Most widely used approach to pay for performance
Problems if . . .
there are poor performance measures
there is little communication (pay secrecy)
there is little range in pay raises
Virtually no research evidence showing it to be effective at increasing motivation
First, they identify individual differences in performance, which are assumed to reflect differences in ability or motivation. By implication, system constraints on performance are not seen as significant.
Second, the majority of information on individual performance is collected from the immediate supervisor. Peer and subordinate ratings are rare, and where they exist, they tend to receive less weight than supervisory ratings.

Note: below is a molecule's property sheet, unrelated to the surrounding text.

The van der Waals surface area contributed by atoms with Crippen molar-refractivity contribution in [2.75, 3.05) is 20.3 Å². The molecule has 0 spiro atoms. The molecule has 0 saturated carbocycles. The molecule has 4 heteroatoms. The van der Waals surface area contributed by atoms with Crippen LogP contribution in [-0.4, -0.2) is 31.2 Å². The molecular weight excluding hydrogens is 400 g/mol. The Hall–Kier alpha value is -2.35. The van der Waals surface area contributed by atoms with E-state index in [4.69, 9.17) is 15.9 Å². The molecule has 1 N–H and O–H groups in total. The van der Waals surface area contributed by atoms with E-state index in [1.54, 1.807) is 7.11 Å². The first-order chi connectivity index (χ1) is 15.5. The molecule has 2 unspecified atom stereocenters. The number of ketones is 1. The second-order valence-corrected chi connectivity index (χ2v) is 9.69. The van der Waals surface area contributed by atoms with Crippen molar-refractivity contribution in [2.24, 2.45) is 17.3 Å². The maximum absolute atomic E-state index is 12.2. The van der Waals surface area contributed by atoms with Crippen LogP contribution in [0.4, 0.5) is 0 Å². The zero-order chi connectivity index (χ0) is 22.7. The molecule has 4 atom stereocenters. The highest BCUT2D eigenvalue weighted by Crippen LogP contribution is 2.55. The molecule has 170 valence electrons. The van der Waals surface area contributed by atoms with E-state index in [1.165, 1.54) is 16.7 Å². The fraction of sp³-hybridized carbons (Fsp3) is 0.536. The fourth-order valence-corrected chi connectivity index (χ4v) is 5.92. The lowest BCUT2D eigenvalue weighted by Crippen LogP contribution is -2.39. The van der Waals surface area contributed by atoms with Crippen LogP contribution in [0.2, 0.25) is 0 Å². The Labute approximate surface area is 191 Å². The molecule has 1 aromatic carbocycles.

Third, there is a policy of linking pay increases to performance appraisal results.
Fourth, the feedback under such systems tends to occur infrequently, often once per year at the formal performance review session.
Fifth, the flow of feedback tends to be largely unidirectional, from supervisor to subordinate.
Merit pay programs link performance-appraisal ratings to annual pay increases.
A merit increase grid combines an employee's performance rating with employee's position in a pay range to determine size and frequency of his or her pay increases.
11. Merit Bonus - Merit pay paid in the form of a bonus, instead of a salary increase.